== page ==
Alcohol and its Effects on Social Behavior

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Alcohol and its Effects on Social Behavior

The characters in Ernest Hemingway’s novel, The Garden of Eden, exhibit an interesting social behavior throughout the story in their frequent consumption of various types of alcoholic beverages. The character David Bourne especially seems to have one or two drinks often before ordering food when out at the French café near their hotel, regardless of the present time of day. The behavior of these characters, by modern society’s standards, places them in a class of heavy social drinkers, but this may not have been Hemingway’s intention at the time when the novel was written. It is most appropriate, therefore, to discuss the specific drinks mentioned in the text independently of the specific situation, but simply in the context of class and society in general.

The established historian and literary critic Hippolyte Taine once made the valid observation, “Alcohol is the literature of the people” (Haine 100). She uses this idea to show the strong correlation between a simple commodity and its profound effects on the people and issues of a larger society. The emergence of frequent alcohol consumption is first seen in the upper classes and royalty because these people not only have the time to devote to this form of leisure, but they possess the money to finance these habits as well (Haine). This image of a luxurious aristocratic lifestyle appeals to all other members of society who, in turn, wish to emulate this behavior themselves. The idea of alcohol use as a fashion is the stimulus that causes its practice to spread throughout all levels of society.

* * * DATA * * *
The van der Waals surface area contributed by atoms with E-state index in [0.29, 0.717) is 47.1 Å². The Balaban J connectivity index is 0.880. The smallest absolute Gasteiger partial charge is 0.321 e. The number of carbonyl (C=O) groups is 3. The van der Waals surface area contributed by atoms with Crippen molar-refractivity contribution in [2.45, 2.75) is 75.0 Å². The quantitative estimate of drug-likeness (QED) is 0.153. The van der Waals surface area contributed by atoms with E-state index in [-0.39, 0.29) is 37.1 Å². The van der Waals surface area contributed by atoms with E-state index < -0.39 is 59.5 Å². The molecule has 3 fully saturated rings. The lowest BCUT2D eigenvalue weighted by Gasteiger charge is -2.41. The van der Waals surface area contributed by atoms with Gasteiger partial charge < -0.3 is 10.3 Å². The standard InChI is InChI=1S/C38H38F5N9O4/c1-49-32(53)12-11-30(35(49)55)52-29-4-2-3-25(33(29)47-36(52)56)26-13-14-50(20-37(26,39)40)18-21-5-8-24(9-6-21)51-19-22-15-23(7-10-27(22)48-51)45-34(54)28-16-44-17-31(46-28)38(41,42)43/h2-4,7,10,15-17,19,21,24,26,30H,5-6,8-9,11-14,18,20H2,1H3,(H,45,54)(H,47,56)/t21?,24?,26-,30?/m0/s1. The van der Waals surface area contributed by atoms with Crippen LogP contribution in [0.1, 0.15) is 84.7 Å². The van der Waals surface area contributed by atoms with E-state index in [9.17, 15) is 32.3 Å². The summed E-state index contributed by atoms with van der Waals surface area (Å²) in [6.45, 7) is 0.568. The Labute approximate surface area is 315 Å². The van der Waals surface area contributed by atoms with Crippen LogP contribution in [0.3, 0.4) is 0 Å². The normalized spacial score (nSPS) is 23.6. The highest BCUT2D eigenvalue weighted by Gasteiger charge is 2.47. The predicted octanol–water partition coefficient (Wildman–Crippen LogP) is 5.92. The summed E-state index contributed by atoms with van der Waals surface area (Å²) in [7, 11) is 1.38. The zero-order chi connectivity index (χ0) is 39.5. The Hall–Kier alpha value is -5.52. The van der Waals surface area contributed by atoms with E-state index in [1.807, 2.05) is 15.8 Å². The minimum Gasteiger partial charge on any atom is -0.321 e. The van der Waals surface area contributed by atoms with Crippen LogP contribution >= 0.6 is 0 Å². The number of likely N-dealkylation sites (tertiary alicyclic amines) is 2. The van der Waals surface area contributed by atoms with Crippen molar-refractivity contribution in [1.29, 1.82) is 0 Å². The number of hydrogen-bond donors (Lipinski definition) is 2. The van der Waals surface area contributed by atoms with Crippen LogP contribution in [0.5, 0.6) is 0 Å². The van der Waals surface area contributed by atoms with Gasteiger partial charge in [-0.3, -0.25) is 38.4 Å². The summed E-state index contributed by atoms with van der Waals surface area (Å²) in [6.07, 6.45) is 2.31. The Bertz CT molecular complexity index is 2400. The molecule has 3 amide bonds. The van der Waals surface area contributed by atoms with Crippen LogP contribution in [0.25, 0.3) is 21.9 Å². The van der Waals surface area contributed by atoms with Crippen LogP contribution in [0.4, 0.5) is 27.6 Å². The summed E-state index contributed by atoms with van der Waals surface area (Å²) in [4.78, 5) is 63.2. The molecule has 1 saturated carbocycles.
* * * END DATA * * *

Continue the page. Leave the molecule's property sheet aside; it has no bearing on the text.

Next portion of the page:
The upper class may be where the practice of regular alcohol consumption originates, but the working class is the group of peo...

... middle of paper ... Inc. 16 Nov 2002 <>. This article is a post by someone who has tried the alternate (legal) versions of absinthe and it provides descriptions of the drink and some of its effects.

Haine, W. Scott. The World of the Paris Café: Sociability among the French Working Class, 1789-1914. Baltimore: Johns Hopkins University Press, 1996. This book is extremely interesting and helpful because it provides insight into how drinking was different for members of each class and the trends in social behavior.

Murdock, Catherine Gilbert. Domesticating Drink: Women, Men, and Alcohol in America, 1870-1940. Baltimore: The Johns Hopkins University Press, 1998. This book provided a resource on the traditional gender roles of alcohol consumption and the changes that were seen overtime in these positions.
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